I recently wrote another script (that no one will ever use, most likely) that I wanted to release under an open source license. I hoped onto Google Code, but rather than choose SVN for my version control system, I selected Git on a whim. I’d been meaning to give it a try.
I was surprised to find that git wasn’t installed automatically with Mac OS X. I had to grab an older version from here, since I’m a bit behind the times with my operating system. This installed git at /usr/local/git/bin/git. So far so good.
I set up my ~/.netrc to have my Google login info:
$ cat ~/.netrc machine code.google.com login firstname.lastname@example.org password GOOGLEPASSWORD
I then cloned my new, empty repository with:
git clone https://email@example.com/p/bsnp-to-fasta-via-bed
Moved into the directory and copied the script there:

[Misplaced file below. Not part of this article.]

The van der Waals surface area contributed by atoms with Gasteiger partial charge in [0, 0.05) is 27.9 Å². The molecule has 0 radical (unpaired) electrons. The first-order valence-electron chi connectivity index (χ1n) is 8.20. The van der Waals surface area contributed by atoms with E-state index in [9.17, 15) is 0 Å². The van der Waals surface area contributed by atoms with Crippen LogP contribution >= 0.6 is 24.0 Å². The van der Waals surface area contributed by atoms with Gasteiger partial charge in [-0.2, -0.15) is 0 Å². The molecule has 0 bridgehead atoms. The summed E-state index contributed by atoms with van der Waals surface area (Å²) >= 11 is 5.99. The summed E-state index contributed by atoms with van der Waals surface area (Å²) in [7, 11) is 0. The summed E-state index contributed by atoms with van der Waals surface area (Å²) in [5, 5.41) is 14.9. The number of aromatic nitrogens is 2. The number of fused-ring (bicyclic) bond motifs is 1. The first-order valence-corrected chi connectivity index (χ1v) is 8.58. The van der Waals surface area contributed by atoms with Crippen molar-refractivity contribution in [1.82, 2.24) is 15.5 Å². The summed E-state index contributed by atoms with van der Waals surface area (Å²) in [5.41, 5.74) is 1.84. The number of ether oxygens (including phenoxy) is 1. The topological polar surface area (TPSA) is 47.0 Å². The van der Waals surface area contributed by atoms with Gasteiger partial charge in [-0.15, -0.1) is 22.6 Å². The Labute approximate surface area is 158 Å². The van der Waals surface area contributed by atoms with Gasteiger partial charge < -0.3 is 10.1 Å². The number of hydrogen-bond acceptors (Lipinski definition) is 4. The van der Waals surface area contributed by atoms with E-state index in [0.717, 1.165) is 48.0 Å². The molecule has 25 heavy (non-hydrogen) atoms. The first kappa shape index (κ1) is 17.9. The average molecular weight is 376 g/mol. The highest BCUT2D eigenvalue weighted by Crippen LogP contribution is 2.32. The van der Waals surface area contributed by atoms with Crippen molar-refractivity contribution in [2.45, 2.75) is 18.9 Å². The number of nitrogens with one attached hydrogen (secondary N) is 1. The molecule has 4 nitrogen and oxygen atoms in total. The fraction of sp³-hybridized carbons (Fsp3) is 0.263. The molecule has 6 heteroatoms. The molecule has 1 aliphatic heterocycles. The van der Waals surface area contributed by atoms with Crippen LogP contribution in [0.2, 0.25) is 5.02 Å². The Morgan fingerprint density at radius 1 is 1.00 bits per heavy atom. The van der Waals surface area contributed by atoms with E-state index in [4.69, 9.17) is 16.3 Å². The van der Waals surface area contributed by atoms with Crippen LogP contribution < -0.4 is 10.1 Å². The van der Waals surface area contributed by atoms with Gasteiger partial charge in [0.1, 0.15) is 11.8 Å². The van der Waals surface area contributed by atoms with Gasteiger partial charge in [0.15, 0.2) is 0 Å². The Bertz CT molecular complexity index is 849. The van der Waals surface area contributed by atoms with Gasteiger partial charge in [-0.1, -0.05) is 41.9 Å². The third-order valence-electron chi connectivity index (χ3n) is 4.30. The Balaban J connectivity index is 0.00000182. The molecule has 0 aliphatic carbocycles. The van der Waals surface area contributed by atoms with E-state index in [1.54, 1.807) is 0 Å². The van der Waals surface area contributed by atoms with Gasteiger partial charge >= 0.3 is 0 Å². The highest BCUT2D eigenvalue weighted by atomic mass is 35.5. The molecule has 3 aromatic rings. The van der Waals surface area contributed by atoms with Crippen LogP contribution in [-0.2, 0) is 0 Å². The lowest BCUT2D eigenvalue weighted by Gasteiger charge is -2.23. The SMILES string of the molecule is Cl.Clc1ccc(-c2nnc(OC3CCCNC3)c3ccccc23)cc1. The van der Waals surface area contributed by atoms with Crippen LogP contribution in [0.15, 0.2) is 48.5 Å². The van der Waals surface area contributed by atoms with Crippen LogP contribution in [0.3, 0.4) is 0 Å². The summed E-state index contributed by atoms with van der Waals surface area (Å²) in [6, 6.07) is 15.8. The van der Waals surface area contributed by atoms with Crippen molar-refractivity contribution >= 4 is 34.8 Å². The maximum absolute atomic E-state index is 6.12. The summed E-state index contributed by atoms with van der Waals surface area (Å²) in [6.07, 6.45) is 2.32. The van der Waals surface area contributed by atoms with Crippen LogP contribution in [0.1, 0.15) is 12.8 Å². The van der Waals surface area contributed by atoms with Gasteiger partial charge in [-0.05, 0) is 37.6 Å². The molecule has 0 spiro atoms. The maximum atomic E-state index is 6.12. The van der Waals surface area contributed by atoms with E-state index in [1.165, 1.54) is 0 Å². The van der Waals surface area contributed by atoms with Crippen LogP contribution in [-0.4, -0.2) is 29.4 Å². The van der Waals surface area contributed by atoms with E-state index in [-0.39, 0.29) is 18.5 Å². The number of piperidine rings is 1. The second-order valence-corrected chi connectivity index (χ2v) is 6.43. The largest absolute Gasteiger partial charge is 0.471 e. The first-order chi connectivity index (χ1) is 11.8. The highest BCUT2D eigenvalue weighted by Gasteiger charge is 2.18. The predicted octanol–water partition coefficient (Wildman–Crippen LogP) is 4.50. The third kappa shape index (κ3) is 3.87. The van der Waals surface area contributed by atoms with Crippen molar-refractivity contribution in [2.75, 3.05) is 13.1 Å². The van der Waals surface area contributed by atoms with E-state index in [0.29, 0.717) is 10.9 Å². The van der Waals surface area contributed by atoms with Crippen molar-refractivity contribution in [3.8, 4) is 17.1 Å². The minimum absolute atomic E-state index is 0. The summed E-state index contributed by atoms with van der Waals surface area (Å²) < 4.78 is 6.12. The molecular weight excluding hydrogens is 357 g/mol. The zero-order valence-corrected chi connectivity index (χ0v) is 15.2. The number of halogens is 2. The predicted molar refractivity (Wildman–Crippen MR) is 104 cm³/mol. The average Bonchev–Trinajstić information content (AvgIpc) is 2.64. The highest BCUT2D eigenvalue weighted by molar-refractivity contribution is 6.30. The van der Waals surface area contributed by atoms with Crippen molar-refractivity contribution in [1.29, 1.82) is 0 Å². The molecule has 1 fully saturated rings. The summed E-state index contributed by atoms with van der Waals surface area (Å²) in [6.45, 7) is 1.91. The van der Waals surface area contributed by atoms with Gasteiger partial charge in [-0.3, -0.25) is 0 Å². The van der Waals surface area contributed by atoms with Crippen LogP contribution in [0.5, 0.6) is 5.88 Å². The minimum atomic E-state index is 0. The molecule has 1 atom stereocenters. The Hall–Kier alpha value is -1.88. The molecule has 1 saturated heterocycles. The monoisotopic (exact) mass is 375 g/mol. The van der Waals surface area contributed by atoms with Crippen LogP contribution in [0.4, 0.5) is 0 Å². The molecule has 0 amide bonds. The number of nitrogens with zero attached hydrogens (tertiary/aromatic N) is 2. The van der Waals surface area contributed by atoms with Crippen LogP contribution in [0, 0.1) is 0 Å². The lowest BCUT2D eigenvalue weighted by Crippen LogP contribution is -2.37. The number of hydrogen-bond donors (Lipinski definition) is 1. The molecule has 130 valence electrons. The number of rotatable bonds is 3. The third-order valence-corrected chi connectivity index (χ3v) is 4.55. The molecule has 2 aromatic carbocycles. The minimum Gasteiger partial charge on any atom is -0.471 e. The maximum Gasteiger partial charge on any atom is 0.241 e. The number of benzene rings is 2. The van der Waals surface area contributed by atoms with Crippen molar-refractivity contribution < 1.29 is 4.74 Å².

cd bsnp-to-fasta-via-bed/ cp ../BSNP_to_FASTA_via_BED.pl .
And then added it, committed it, and pushed it:
git add BSNP_to_FASTA_via_BED.pl git commit -m "Added script" git push origin master
And got an error. Luckily the answer was pretty easy to find and only involved removing “christina.bergey@” from my directory’s .git/config file. Done!
The script, BSNP-to-FASTA-via-BED.pl, (for the one other soul that might someday benefit from its existence) is a simple bit of Perl that takes as input a file of SNPs from the Bayesian SNP calling program BSNP and a BED file of intervals and outputs a FASTA file containing sequences for each of those intervals. It’s a bit kludgy, but it gets the job done. Plus, it was a nice excuse to try Git.